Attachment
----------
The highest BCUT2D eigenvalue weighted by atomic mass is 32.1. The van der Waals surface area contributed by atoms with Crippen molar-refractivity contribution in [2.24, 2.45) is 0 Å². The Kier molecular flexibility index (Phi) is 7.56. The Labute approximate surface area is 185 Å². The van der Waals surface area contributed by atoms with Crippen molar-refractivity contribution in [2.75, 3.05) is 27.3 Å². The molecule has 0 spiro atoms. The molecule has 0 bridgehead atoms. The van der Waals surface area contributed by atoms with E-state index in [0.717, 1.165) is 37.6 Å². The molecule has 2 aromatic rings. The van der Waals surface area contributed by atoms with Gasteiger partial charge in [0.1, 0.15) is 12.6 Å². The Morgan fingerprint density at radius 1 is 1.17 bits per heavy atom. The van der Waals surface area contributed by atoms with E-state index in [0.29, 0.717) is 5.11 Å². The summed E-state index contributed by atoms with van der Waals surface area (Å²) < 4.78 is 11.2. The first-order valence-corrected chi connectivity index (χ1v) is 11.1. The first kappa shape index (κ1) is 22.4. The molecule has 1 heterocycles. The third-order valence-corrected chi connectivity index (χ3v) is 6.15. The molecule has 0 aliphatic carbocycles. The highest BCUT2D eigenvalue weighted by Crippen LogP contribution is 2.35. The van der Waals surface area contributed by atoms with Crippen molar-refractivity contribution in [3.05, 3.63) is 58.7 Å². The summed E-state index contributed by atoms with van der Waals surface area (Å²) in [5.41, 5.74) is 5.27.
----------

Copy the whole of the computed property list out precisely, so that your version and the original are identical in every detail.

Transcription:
The highest BCUT2D eigenvalue weighted by atomic mass is 32.1. The van der Waals surface area contributed by atoms with Crippen molar-refractivity contribution in [2.24, 2.45) is 0 Å². The Kier molecular flexibility index (Phi) is 7.56. The Labute approximate surface area is 185 Å². The van der Waals surface area contributed by atoms with Crippen molar-refractivity contribution in [2.75, 3.05) is 27.3 Å². The molecule has 0 spiro atoms. The molecule has 0 bridgehead atoms. The van der Waals surface area contributed by atoms with E-state index in [0.717, 1.165) is 37.6 Å². The molecule has 2 aromatic rings. The van der Waals surface area contributed by atoms with Gasteiger partial charge in [0.1, 0.15) is 12.6 Å². The Morgan fingerprint density at radius 1 is 1.17 bits per heavy atom. The van der Waals surface area contributed by atoms with E-state index in [0.29, 0.717) is 5.11 Å². The summed E-state index contributed by atoms with van der Waals surface area (Å²) < 4.78 is 11.2. The first-order valence-corrected chi connectivity index (χ1v) is 11.1. The first kappa shape index (κ1) is 22.4. The molecule has 1 heterocycles. The third-order valence-corrected chi connectivity index (χ3v) is 6.15. The molecule has 0 aliphatic carbocycles. The highest BCUT2D eigenvalue weighted by Crippen LogP contribution is 2.35. The van der Waals surface area contributed by atoms with Crippen molar-refractivity contribution in [3.05, 3.63) is 58.7 Å². The summed E-state index contributed by atoms with van der Waals surface area (Å²) in [5.41, 5.74) is 5.27.